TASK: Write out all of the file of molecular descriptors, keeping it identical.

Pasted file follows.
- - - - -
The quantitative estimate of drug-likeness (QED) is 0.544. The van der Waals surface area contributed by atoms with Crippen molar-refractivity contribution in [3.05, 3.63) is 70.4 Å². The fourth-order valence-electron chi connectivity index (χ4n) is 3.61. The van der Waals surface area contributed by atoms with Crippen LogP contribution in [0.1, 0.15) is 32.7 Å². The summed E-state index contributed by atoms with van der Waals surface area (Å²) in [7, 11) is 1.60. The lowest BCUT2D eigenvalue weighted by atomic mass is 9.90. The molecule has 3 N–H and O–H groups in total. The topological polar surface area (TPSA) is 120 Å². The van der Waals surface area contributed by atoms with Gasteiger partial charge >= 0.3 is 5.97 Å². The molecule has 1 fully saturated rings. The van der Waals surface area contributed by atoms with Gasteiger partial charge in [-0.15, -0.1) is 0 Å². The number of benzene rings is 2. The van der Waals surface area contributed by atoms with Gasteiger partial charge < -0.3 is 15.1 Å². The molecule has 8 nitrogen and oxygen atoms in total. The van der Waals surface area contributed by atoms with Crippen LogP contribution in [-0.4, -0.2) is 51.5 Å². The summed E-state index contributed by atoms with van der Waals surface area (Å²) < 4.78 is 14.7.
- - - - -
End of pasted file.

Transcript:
The quantitative estimate of drug-likeness (QED) is 0.544. The van der Waals surface area contributed by atoms with Crippen molar-refractivity contribution in [3.05, 3.63) is 70.4 Å². The fourth-order valence-electron chi connectivity index (χ4n) is 3.61. The van der Waals surface area contributed by atoms with Crippen LogP contribution in [0.1, 0.15) is 32.7 Å². The summed E-state index contributed by atoms with van der Waals surface area (Å²) in [7, 11) is 1.60. The lowest BCUT2D eigenvalue weighted by atomic mass is 9.90. The molecule has 3 N–H and O–H groups in total. The topological polar surface area (TPSA) is 120 Å². The van der Waals surface area contributed by atoms with Gasteiger partial charge >= 0.3 is 5.97 Å². The molecule has 1 fully saturated rings. The van der Waals surface area contributed by atoms with Gasteiger partial charge in [-0.15, -0.1) is 0 Å². The number of benzene rings is 2. The van der Waals surface area contributed by atoms with Gasteiger partial charge < -0.3 is 15.1 Å². The molecule has 8 nitrogen and oxygen atoms in total. The van der Waals surface area contributed by atoms with Crippen LogP contribution in [-0.4, -0.2) is 51.5 Å². The summed E-state index contributed by atoms with van der Waals surface area (Å²) < 4.78 is 14.7.